There’s a remarkable sensation that I get just about every time I go flying. It usually hits me after I’ve gotten handed off to departure by the guys in the tower and after I’ve got a clearance to climb for a while. It’s a feeling of tremendous well being, that everything is okay in the world, that I’ve arrived. Well, I do need to level off and switch fuel tanks. And I can never help thinking about how miserable I would be if I’d flown the airlines that day, x-rayed, prodded, herded and crammed, instead of . . . well, instead of this. It’s a pinch-me kind of moment.
It’s a profound feeling but it’s only one of several key reasons why we fly. There’s also the sense of pride we get in doing something that’s hard to do well, so hard, in fact, that we still brag about good landings after having flown for thousands of hours and decades. For those of us who own airplanes, there’s also the pride of ownership, a very real connection to the hardware that makes what we do possible. There’s the sense of community, the feeling that we’re part of a family of pilots worldwide who share a secret knowledge of what it’s really like to be the one at the controls of a flying machine. (Don’t tell anyone, but it’s really fun.) And there’s the sense of our places in history, our small but important spot in the arc of a still very young activity, one that has seen the state of the art advance from man-carrying kites to spacecraft in the course of little more than 100 years. How can any of us not feel an overwhelming sense of good fortune that we’ve wound up where we are, in the position during our very short time on this planet to do something really extraordinary.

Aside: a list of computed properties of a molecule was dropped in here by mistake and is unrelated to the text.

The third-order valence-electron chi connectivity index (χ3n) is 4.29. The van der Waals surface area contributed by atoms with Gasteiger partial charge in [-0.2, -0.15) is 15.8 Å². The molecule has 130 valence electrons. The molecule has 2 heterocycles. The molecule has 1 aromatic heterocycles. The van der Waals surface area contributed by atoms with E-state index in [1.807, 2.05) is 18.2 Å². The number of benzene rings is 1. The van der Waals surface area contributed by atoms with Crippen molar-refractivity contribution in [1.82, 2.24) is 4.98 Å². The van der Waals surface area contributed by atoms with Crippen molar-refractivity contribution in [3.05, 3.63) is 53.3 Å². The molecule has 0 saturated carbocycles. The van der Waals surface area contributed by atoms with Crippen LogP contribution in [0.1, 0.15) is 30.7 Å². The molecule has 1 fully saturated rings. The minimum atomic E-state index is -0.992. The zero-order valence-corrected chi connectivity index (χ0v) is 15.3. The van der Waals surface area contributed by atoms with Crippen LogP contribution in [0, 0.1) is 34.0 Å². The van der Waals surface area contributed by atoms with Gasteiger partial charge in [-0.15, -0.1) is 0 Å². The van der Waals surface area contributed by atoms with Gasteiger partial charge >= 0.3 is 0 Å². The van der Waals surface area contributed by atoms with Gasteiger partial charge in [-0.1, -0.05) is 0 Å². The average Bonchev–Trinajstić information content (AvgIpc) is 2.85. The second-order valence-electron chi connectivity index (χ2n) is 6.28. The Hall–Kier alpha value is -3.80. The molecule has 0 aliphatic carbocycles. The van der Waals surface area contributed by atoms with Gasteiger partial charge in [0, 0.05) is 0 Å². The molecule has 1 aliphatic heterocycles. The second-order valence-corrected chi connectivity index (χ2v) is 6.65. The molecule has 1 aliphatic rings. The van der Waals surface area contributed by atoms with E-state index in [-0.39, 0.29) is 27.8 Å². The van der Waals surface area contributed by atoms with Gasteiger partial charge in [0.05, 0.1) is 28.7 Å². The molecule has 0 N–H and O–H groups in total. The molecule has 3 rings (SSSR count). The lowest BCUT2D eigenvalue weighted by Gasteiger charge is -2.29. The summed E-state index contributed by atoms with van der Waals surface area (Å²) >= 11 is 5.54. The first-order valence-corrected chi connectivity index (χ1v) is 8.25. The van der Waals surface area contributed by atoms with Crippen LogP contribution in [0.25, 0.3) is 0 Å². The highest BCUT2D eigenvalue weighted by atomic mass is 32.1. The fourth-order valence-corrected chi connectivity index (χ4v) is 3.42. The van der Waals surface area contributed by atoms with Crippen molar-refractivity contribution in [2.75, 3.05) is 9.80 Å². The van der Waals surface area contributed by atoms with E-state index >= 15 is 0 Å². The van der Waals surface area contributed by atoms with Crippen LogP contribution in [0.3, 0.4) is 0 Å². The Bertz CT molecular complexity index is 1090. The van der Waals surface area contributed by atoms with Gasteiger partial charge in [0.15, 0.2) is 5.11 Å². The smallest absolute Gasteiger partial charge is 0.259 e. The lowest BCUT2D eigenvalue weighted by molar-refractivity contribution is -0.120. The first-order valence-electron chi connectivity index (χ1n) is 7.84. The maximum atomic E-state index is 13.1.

That’s why I’m amazed when I hear people express pessimism about the future of what we do. I mean, how full of oneself must one be to fail to see that other pilots and future pilots are just like us, that the things we find compelling about flying are the exact same things in different wrappers that the next guy and the next guy’s sons and daughters will find compelling, too.
Sure, there are obstacles, economic, political, and technological.
But you know what? This thing we do is all about overcoming obstacles, including some fundamentally difficult ones, like gravity, that when you think about it, put the high cost of fuel in perspective.
So it’s not a question of how small an industry can we sustain but how do we arrive at a future brighter than any we could have previously imagined. It takes determination, vision and the profound belief that what we do is special.
And is it ever.